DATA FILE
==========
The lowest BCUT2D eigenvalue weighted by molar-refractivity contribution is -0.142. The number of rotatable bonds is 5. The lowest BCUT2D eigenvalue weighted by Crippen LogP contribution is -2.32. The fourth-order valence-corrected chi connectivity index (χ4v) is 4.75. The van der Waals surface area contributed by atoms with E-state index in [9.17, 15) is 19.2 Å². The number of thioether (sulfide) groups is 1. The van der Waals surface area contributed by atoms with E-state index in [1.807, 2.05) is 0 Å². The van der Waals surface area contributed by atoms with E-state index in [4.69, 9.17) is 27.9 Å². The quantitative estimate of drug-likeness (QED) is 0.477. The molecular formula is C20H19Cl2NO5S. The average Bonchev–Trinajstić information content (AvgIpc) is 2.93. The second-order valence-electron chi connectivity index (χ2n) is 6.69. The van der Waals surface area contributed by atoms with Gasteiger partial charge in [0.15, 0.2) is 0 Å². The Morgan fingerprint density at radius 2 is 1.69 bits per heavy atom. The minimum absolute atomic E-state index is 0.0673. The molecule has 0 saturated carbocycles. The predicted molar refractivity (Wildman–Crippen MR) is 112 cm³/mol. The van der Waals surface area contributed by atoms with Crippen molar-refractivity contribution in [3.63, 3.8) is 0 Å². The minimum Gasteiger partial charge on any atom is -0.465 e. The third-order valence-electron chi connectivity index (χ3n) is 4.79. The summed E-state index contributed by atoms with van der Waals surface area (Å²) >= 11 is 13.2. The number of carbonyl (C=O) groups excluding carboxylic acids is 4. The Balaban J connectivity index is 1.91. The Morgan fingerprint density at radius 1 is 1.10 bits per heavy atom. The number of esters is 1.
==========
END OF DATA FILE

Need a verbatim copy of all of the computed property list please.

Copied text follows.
The lowest BCUT2D eigenvalue weighted by molar-refractivity contribution is -0.142. The number of rotatable bonds is 5. The lowest BCUT2D eigenvalue weighted by Crippen LogP contribution is -2.32. The fourth-order valence-corrected chi connectivity index (χ4v) is 4.75. The van der Waals surface area contributed by atoms with E-state index in [9.17, 15) is 19.2 Å². The number of thioether (sulfide) groups is 1. The van der Waals surface area contributed by atoms with E-state index in [1.807, 2.05) is 0 Å². The van der Waals surface area contributed by atoms with E-state index in [4.69, 9.17) is 27.9 Å². The quantitative estimate of drug-likeness (QED) is 0.477. The molecular formula is C20H19Cl2NO5S. The average Bonchev–Trinajstić information content (AvgIpc) is 2.93. The second-order valence-electron chi connectivity index (χ2n) is 6.69. The van der Waals surface area contributed by atoms with Gasteiger partial charge in [0.15, 0.2) is 0 Å². The Morgan fingerprint density at radius 2 is 1.69 bits per heavy atom. The minimum absolute atomic E-state index is 0.0673. The molecule has 0 saturated carbocycles. The predicted molar refractivity (Wildman–Crippen MR) is 112 cm³/mol. The van der Waals surface area contributed by atoms with Crippen molar-refractivity contribution in [3.63, 3.8) is 0 Å². The minimum Gasteiger partial charge on any atom is -0.465 e. The third-order valence-electron chi connectivity index (χ3n) is 4.79. The summed E-state index contributed by atoms with van der Waals surface area (Å²) >= 11 is 13.2. The number of carbonyl (C=O) groups excluding carboxylic acids is 4. The Balaban J connectivity index is 1.91. The Morgan fingerprint density at radius 1 is 1.10 bits per heavy atom. The number of esters is 1.